# Angle-based Joint and Individual Variation (AJIVE) Explained¶

AJIVE is a useful algorithm that decomposes multiple views of data into three main categories: - Joint Variation - Individual Variation - Noise

This notebook will prove out the implementation of AJIVE and show some examples of the algorithm’s usefulness

:

import numpy as np
from mvlearn.decomposition import AJIVE, data_block_heatmaps, ajive_full_estimate_heatmaps
import matplotlib.pyplot as plt
%matplotlib inline


## Data Creation¶

Here we create data in the same way detailed in the initial JIVE paper:

 Lock, Eric F., et al. “Joint and Individual Variation Explained (JIVE) for Integrated Analysis of Multiple Data Types.” The Annals of Applied Statistics, vol. 7, no. 1, 2013, pp. 523–542., doi:10.1214/12-aoas597.

The two views are created with shared joint variation, unique individual variation, and independent noise. A representation of what the implementation of this algorithm does can be seen in the cell below.

:

np.random.seed(12)

# First View
V1_joint = np.bmat([[-1 * np.ones((50, 2000))],
[np.ones((50, 2000))]])

V1_joint = np.bmat([np.zeros((100, 8000)), V1_joint])

V1_indiv_t = np.bmat([[np.ones((20, 5000))],
[-1 * np.ones((20, 5000))],
[np.zeros((20, 5000))],
[np.ones((20, 5000))],
[-1 * np.ones((20, 5000))]])

V1_indiv_b = np.bmat([[np.ones((25, 5000))],
[-1 * np.ones((50, 5000))],
[np.ones((25, 5000))]])

V1_indiv_tot = np.bmat([V1_indiv_t, V1_indiv_t])

V1_noise = np.random.normal(loc=0, scale=1, size=(100, 10000))

# Second View
V2_joint = np.bmat([[np.ones((50, 50))],
[-1*np.ones((50, 50))]])

V2_joint = 5000 * np.bmat([V2_joint, np.zeros((100, 50))])

V2_indiv = 5000 * np.bmat([[-1 * np.ones((25, 100))],
[np.ones((25, 100))],
[-1 * np.ones((25, 100))],
[np.ones((25, 100))]])

V2_noise = 5000 * np.random.normal(loc=0, scale=1, size=(100, 100))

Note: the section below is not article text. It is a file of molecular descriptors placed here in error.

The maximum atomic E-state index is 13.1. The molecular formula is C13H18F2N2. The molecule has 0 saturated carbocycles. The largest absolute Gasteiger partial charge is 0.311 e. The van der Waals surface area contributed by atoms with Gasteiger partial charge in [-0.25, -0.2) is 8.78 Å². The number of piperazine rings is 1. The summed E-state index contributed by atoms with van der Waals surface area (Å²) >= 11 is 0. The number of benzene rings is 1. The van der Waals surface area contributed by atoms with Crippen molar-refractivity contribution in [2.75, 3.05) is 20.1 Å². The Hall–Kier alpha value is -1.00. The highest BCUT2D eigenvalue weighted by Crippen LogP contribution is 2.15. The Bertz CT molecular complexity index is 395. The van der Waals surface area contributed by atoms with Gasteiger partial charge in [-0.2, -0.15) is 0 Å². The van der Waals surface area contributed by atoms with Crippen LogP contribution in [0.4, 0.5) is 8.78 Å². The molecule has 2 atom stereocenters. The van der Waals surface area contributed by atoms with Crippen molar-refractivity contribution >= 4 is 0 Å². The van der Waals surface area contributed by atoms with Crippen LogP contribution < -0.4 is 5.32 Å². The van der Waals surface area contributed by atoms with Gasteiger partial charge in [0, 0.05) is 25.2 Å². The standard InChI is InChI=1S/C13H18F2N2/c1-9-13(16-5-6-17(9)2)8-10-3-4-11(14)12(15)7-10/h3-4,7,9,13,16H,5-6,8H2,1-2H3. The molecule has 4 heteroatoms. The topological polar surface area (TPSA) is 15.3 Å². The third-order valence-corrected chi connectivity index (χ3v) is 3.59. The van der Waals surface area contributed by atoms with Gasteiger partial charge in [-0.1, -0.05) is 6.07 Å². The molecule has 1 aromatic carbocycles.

# View Construction

V1 = V1_indiv_tot + V1_joint + V1_noise

V2 = V2_indiv + V2_joint + V2_noise

Views_1 = [V1, V1]
Views_2 = [V1, V2]


## Scree Plots¶

Scree plots allow us to observe variation and determine an appropriate initial signal rank for each view.

:

def scree_plot(n,V,name):
U, S, V = np.linalg.svd(V)
eigvals = S**2 / np.sum(S**2)
eigval_terms = np.arange(n) + 1
plt.plot(eigval_terms, eigvals[0:n], 'ro-', linewidth=2)
plt.title('Scree Plot '+ name)
plt.xlabel('Principal Components')
plt.ylabel('Eigenvalue')
plt.figure()

scree_plot(12,V1,'View 1')
scree_plot(12,V2,'View 2')  <Figure size 432x288 with 0 Axes>


Based on the scree plots, we fit AJIVE with both initial signal ranks set to 2.

:

ajive1 = AJIVE(init_signal_ranks=[2,2])
ajive1.fit(Xs=[V1,V1], view_names=['x1','x2'])

ajive2 = AJIVE(init_signal_ranks=[2,2])
ajive2.fit(Xs=[V1,V2], view_names=['x','y'])

:

joint rank: 1, block x indiv rank: 1, block y indiv rank: 1


## Output Structure¶

The predict() function returns n dictionaries where n is the number of views fitted. Each dictionary has a joint, individual, and noise matrix taken from the AJIVE decomposition. The keys are ‘joint’, ‘individual’, and ‘noise’ and the values are the respective matrices.

:

blocks1 = ajive1.predict()
blocks2 = ajive2.predict()


## Heatmap Visualizations¶

Here we are using heatmaps to visualize the decomposition of our views. As we can see when we use two of the same views there is no Individualized Variation displayed. When we create two different views, the algorithm finds different decompositions where common and individual structural artifacts can be seen in their corresponding heatmaps.

### Same Views¶

:

plt.figure(figsize=[20, 5])
data_block_heatmaps(Views_1) :

plt.figure(figsize=[20, 10])
plt.title('Same Views')
ajive_full_estimate_heatmaps(Views_1, blocks1, names=['x1','x2']) ### Different Views¶

:

plt.figure(figsize=[20, 5])
data_block_heatmaps(Views_2) :

plt.figure(figsize=[20, 10])
ajive_full_estimate_heatmaps(Views_2, blocks2, names=['x','y'])